New Year News
Best wishes to all allotment holders for a happy, healthy and fruitful New Year.
I hope you have enjoyed your time spent on your plot during the past year and in particular the fruit and vegetables produced on the plot. We plan to continue our programme of improvements to the site facilities and services in the coming year including, for example, new toilet/washroom facilities and improved security. There will also be regular deliveries from a new supplier of free of charge high grade horse manure. We are also planning to accept debit/credit card payments which we know many of you will find convenient. Options for the reintroduction of equipment hire are also being evaluated. From time to time we call for volunteers to help with site work so please let us know if you can help and let us have any ideas for other improvements. Finally, grateful thanks to the many plotholders for their messages of support for the work of the volunteer board who generously gift their time for Pointalls Allotments.
Paul Hendrick – Chair
Nursery Avenue Gates and Fencing
Our contractor will be returning to complete a number of modifications which will add further to site security and new site and no parking signs will be installed. We will also carry out ground works to increase the hard standing surface and improve the appearance of the area inside the fence.
Demand for Plots
We have a lengthy waiting list which confirms that Pointalls is an attractive destination for prospective plotholders seeking a great location, good value and excellent facilities. A lot of effort is made to promote Pointalls, conducting site visits and matching candidates’ expectations with suitable plots. This year we were pleased to welcome twelve new plotholders to our site.
If our new plotholders, particularly those not yet experienced in allotment gardening, are looking for growing ideas we have available a collection of 2019 seed and plant catalogues from major suppliers such as Thompson & Morgan, Fothergills, Marshalls and Dobies. Finchley Nurseries discount cards are available to all plotholders, offering 10% off plants and seeds. Thanks to all who support our trading shed through purchases of competitively priced growing materials.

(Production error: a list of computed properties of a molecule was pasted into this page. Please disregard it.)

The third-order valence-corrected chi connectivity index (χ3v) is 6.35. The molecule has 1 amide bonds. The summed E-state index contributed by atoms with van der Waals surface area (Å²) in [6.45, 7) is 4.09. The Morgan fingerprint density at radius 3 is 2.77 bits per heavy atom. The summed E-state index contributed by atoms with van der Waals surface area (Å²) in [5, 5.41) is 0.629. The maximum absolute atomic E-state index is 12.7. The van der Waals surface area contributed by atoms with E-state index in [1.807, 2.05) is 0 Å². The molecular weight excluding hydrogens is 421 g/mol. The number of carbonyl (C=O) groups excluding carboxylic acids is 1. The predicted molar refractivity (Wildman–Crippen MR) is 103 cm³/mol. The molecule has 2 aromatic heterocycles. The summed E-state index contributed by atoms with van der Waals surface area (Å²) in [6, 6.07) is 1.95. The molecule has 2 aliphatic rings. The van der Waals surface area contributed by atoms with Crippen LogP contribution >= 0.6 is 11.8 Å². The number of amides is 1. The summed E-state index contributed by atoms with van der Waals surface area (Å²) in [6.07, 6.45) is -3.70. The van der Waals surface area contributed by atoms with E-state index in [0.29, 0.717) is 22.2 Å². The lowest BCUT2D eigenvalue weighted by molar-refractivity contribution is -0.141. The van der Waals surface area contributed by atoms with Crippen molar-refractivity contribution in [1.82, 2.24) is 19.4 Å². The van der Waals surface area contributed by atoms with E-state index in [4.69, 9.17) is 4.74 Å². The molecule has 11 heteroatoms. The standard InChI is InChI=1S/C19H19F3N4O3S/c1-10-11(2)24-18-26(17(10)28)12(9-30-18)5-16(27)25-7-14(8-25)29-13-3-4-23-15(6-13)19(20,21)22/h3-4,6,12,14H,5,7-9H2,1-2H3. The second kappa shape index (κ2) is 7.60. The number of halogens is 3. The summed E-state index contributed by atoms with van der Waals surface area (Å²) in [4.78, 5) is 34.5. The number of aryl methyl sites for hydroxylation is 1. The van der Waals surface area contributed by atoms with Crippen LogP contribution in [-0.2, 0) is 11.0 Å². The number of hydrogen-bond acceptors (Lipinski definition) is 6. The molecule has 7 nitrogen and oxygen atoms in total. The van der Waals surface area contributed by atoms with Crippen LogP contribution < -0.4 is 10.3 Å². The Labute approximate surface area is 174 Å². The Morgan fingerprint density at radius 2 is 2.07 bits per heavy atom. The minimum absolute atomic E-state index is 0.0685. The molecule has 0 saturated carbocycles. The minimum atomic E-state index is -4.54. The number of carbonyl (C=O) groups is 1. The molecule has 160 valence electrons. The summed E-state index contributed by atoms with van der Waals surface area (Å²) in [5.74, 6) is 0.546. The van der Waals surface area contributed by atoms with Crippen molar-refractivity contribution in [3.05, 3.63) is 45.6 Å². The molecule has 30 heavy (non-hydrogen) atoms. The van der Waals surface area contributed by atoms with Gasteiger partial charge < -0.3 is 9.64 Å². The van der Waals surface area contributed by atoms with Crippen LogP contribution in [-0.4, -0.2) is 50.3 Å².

Water Supply – A Successful Outcome
Since 2015, following business changes at Affinity Water we experienced a whole series of problems involving metering and incorrect charges. Basically, the two new divisions of Affinity did not communicate between themselves which also frustrated our many tedious phone calls and efforts to resolve their overcharges. (We have all probably experienced difficulties in dealing with utility companies). Fortunately, we read both our water meters regularly. We are indebted to Ruth our Treasurer for persisting with this matter for three years and finally getting Affinity to write off water charges, saving us £2,500.
On the Plot Tips for January and February
Runner bean trenches can be started in January and don’t forget to care for winter crops. It’s not a bad idea to remove and compost yellowing leaves from brassicas. January is a good time to plant shallot sets and garlic cloves if soil conditions permit. Winter yields of parsnips, Brussels sprouts, spinach, leeks, kale and Jerusalem artichokes can be harvested. Towards the end of January consider making early under cover sowings of broad beans, chillies and peas. It’s also a good time to plan ahead, considering crop rotation and thinking about different varieties of vegetables to grow.
February is the starting point for chitting potatoes. FAQ why chit potatoes? Early potato tubers can be chitted in February. By carrying out this process it means the shoots will have already sprouted before you plant them. Egg boxes or module trays are best. Seed potatoes should be placed so that the end of the tuber with the little eyes is facing upward. Keep them in an area where they will receive plenty of sunlight and make sure the area is not affected by frost. You can still plant bare root fruit trees in February along with fruit canes, bushes and vines as long as the earth is not waterlogged or frozen. Prune back to the ground autumn fruiting raspberry canes which will help encourage an abundance of crops in the autumn. Remember to leave trees such as plum, cherry and apricot unpruned; instead do so in the summer months as cutting branches now makes them vulnerable to silver leaf disease.
Look out for more tips when the important sowing and planting season really gets under way in March and April.
Go forward with hope and promise.